President Obama wasted no time before using the tragic massacre in Charleston, South Carolina to argue for gun control (or, more accurately, to sulk publicly about his failure to impose it). Obama stated:
We don’t have all the facts, but we do know that once again innocent people were killed in part because someone who wanted to inflict harm had no trouble getting their hands on a gun.
Now is the time for mourning and for healing. But let’s be clear, at some point, we as a country will have to reckon with the fact that this type of mass violence does not happen in other advanced countries.
After a pause, perhaps realizing that he couldn’t get away with his absurd last sentence, Obama added:
It doesn’t happen in other places with this kind of frequency. And it is in our power to do something about it.
I say that recognizing the politics in this town foreclose a lot of those avenues right now. But it would be wrong for us not to acknowledge it. And at some point it’s going to be important for the American people to come to grips with it.
Mass violence committed with guns is not uncommon “in other advanced countries.” France experienced it this year with the Charlie Hebdo killings. And, as Bill Otis reminds us, four years ago, Anders Breivik gunned down 69 people, the great majority of them teenagers, on an island in Norway.
A comparison of the frequency of mass violence in the U.S. versus “other advanced countries” would require an adjustment for the size of our population. We’re too big, compared to Western European nations, to compare our level of such violence with any one, two, three, or four “advanced countries.”
Would a proper comparison support Obama’s claim that we have significantly more mass violence? I don’t know. I do know we have much too much of it.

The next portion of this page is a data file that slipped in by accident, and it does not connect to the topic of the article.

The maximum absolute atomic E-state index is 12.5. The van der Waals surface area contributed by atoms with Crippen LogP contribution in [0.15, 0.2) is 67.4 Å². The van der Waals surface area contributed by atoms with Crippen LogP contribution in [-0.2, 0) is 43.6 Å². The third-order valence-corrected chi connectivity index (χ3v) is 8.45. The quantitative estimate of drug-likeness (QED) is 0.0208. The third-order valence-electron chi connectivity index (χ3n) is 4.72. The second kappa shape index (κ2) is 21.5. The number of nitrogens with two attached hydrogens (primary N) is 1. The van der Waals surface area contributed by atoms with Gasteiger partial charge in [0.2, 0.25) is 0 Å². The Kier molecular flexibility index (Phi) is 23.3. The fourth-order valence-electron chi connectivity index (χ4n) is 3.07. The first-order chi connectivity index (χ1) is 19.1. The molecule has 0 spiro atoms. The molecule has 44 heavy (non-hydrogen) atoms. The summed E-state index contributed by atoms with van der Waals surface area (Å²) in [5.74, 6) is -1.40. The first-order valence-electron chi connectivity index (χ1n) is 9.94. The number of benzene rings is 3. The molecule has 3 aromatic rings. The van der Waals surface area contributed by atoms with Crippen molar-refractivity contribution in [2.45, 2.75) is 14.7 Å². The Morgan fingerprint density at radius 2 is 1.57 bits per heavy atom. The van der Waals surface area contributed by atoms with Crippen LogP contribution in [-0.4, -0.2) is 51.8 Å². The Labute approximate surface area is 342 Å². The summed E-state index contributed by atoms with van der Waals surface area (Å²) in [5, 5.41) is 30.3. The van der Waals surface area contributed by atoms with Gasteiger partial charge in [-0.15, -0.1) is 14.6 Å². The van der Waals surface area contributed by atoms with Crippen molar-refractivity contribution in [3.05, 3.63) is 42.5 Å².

But would the “avenues” Obama has in mind for “coming to grips” with our mass violence actually achieve that objective? Obama is referring, of course, to gun control.
But is it credible to believe that new laws could prevent a deranged racist bastard like the Charleston shooter from obtaining the weapon necessary to carry out his attack? I don’t believe so. Frankly, I don’t see how a reasonable person could believe it.
Let’s assume that mass shootings do occur with somewhat less frequency per capita in Western Europe than in the U.S. This wouldn’t mean that our gun laws explain the disparity. We’re a less homogeneous nation than our “advanced” counterparts, and we have a unique history.
That’s probably why Obama massively overstated his case at the outset by claiming that “mass violence does not happen in other advanced countries.” If this somehow were true, it would be possible to believe that gun laws might have the potential to curb such violence. But it is not true, as Obama eventually had to admit.
It’s typical of Obama that he couldn’t resist trying to score political points in the immediate aftermath of a national tragedy. And it’s typical that he did so in a particularly classless way — by whining about “this town” and essentially throwing his hands in the air.
UPDATE: I see that John has written on the same subject. We are in accord, but we quarrel with Obama in somewhat different ways. I hope readers will check out both takes.